I built a Variable Star around the flag, then put a saw tooth border off to the right.  A tiny, baby-tooth saw tooth border.  What was I thinking?!?!

More artillery!

DSCN1902 1st US Artillery Battery

The flag above represents a battery in the 1st US Artillery.  It looks like L Battery to me, but in reading the history of the unit, it doesn't look like L Battery was at Gettysburg.  Don't get me started.

I got caught up in the "L", so I thought I'd repeat that form in the way of saw tooth borders.  On the Left there.

This next block contains two flags.  They are unrelated, except that they're both from New York units.  I just had to double up on one block -- you know, 19 flags don't really make for a good layout, but 18 blocks do.

DSCN1898 13th New York Cavalry AND H Company, 1st Engineers, New York State Veteran's Volunteers

In the upper left is the standard for the 13th New York Cavalry; beneath that is the battle flag for H Company, 1st Engineers, New York State Veteran's Volunteers.  To read more about "veteran volunteers", please click here.

The Cavalry flag has stripes off to one side.  I thought I should build something around the 1st Engineer flag, so I used it as the center in a Log Cabin block.  I thought it was a good fit.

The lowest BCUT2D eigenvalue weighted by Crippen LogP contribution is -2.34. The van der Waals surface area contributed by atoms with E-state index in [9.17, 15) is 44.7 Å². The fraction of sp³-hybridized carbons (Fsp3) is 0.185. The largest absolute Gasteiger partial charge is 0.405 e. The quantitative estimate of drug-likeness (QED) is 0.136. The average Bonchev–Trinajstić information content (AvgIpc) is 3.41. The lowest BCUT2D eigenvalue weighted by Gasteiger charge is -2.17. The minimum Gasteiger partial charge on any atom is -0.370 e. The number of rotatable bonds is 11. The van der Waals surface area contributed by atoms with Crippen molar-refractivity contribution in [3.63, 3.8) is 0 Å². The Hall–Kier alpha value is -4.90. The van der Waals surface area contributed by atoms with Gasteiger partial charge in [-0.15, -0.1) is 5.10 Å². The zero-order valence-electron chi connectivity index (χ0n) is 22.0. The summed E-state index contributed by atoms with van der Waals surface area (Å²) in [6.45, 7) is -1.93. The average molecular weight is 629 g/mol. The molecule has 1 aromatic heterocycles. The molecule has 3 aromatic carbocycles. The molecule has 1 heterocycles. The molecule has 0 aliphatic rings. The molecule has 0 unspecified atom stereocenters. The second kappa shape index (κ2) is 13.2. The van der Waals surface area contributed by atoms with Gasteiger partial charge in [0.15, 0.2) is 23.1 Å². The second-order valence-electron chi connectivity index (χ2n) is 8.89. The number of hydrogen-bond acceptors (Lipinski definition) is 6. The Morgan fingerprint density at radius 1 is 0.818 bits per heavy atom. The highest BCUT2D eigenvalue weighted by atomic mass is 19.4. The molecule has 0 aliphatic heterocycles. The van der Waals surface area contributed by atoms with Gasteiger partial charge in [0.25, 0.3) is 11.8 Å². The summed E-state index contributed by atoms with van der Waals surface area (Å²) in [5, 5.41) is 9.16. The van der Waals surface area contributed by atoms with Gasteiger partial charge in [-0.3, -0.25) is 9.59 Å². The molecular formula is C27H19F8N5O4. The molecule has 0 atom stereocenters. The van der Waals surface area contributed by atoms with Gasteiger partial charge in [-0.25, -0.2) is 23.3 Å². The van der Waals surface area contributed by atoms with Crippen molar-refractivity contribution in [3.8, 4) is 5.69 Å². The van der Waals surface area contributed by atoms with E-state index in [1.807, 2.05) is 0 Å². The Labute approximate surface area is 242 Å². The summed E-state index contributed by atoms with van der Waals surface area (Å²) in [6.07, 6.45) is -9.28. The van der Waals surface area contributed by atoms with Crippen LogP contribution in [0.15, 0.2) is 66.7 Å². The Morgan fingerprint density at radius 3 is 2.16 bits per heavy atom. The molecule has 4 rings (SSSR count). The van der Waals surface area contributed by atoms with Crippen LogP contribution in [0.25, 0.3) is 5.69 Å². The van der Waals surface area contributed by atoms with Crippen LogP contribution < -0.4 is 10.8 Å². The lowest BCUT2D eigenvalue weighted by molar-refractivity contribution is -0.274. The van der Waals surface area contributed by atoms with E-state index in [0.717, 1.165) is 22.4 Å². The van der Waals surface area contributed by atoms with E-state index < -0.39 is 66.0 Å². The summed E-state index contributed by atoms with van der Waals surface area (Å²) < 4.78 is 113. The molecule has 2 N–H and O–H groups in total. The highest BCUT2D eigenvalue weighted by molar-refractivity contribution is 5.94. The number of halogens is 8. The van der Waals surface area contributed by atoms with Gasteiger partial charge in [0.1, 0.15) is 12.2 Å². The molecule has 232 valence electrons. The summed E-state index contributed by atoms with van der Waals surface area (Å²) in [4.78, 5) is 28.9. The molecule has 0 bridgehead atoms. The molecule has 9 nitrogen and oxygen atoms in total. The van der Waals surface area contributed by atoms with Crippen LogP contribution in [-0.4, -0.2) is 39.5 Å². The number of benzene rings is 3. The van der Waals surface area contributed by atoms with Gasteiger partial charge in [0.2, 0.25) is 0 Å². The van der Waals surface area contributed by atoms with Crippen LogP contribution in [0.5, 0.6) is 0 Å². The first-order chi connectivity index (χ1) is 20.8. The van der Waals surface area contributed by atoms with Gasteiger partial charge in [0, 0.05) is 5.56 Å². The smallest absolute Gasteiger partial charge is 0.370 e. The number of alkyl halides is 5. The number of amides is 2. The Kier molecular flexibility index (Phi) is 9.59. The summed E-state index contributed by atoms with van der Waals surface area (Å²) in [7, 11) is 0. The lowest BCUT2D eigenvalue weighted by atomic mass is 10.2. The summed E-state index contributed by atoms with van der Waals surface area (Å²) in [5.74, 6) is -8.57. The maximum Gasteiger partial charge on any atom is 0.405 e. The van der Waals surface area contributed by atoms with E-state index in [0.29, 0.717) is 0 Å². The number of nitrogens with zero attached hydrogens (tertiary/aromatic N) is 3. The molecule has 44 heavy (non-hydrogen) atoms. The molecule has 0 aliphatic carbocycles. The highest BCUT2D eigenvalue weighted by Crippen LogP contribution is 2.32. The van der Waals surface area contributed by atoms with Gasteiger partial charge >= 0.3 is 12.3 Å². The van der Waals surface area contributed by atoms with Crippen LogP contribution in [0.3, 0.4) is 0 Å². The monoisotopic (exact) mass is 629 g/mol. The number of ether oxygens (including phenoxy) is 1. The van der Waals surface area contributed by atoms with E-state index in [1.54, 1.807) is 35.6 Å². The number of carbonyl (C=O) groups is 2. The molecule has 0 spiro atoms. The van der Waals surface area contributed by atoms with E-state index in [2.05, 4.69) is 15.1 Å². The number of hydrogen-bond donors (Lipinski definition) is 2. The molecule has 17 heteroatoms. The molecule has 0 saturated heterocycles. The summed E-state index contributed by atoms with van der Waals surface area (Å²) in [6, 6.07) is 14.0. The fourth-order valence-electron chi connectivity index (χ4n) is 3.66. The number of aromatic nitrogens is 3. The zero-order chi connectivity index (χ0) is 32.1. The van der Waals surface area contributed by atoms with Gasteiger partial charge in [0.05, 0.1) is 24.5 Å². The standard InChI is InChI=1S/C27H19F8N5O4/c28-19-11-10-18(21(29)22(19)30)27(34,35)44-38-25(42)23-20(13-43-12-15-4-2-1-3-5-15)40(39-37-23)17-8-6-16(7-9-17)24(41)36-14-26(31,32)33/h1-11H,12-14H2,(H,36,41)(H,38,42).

This LAST block (is anyone still out there?) is built around the flag from the Commonwealth of Virginia:

DSCN1891 Commonwealth of Virginia

Many units used their state flag to rally them into battle - as in this case!  Who was at Gettysburg from Virginia?  Maybe a better question would be "who wasn't?"  Click here to see a laundry list of the units there; you'll see what I mean!  That flag could have represented any of those units.

I told you a bit about this block in an earlier post.  The flag itself is surrounded by saw tooth borders and there is a partial checkerboard along the bottom.  Call them 4-patches if you'd like.

SO!  Those are all the blocks and either links to more about the units behind the flags or a little info about them.  Sorry to cram it all into one post, but I thought I'd save up and just put it all out there in one felled swoop!  Any more info, corrections, or comments are welcome!

To those readers I haven't lost - many, many thanks for reading!

Tuesday, July 19, 2011

Gettysburg Flag Quilt Miscellany

I'm still sewing the binding on the Gettysburg Battle Flag Quilt.  I love doing hand work, but it's slow-going.  I am plugging along on it, though - fear not!